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A drug-resistant microbe that clings to catheters and ventilation tubes is the latest threat to cause concern to scientists studying superbugs in NHS hospitals.
Doctors studying Stenotrophomonas maltophilia’s genetic code – published this week in the journal Genome Biology – are concerned about its ability to shrug off antibiotics.
Around 1,000 cases of blood poisoning caused by Steno are reported in the UK each year. Of these, almost a third are fatal. Although Steno infections are still relatively uncommon, they are on the increase, say experts.
The bacterium flourishes in moist environments such as around taps and shower heads. It has a distinct method of infecting patients, via devices such as catheters or ventilation tubes that have been left in place for long periods of time.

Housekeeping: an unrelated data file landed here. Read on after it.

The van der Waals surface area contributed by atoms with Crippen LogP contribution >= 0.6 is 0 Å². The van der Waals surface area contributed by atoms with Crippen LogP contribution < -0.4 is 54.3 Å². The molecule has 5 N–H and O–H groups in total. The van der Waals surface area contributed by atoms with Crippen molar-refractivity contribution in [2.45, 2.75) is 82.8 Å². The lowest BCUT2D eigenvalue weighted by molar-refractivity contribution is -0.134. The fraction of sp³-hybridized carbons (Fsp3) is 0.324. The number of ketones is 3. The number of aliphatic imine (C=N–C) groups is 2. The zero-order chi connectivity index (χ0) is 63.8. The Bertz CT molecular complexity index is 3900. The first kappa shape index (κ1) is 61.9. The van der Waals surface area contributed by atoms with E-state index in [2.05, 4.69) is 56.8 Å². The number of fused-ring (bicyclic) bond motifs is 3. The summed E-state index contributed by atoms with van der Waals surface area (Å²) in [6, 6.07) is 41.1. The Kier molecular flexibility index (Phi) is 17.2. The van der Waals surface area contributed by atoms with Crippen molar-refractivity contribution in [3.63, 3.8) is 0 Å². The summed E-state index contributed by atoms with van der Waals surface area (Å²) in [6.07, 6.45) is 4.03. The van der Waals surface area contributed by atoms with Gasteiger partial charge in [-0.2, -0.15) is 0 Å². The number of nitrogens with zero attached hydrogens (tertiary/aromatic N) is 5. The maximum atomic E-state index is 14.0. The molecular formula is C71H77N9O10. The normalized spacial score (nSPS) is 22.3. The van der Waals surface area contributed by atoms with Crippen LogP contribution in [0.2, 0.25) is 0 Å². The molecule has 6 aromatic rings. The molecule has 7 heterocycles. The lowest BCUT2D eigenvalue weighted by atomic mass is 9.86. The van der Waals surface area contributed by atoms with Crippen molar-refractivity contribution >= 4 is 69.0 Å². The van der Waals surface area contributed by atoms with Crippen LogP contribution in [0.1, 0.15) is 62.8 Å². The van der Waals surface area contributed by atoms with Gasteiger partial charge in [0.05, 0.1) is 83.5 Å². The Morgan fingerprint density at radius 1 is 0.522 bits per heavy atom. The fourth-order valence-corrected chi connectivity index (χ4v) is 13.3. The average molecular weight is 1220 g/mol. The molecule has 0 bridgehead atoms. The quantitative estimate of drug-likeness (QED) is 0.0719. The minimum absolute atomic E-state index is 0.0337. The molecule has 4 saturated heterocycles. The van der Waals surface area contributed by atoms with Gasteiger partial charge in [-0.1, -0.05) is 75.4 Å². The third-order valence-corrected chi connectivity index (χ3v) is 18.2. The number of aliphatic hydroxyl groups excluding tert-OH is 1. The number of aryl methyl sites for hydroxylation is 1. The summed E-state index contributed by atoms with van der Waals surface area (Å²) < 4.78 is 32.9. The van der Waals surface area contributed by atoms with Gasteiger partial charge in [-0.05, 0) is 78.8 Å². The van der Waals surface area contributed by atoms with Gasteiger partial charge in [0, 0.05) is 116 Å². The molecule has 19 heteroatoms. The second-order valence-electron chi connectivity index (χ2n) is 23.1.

Steno can stick to a catheter or ventilator tube and grow into a “biofilm” coating which is difficult to remove by normal cleaning.
From this vantage point it is able to enter a patient’s bloodstream or lungs. In weakened patients, the result may be septicaemia – blood poisoning – or pneumonia.
Dr Lisa Crossman, from the Wellcome Trust Sanger Institute in Hinxton, Cambridgeshire, who took part in the research alongside a team from the University of Bristol, said: “The genome sequence should help us to combat these properties. For example, if we know which proteins cause it to stick to surfaces, we could try to develop biochemical compounds that interfere with this interaction.
“If we understand its antibiotic resistance mechanisms, we might be able to design inhibitors that block them.”
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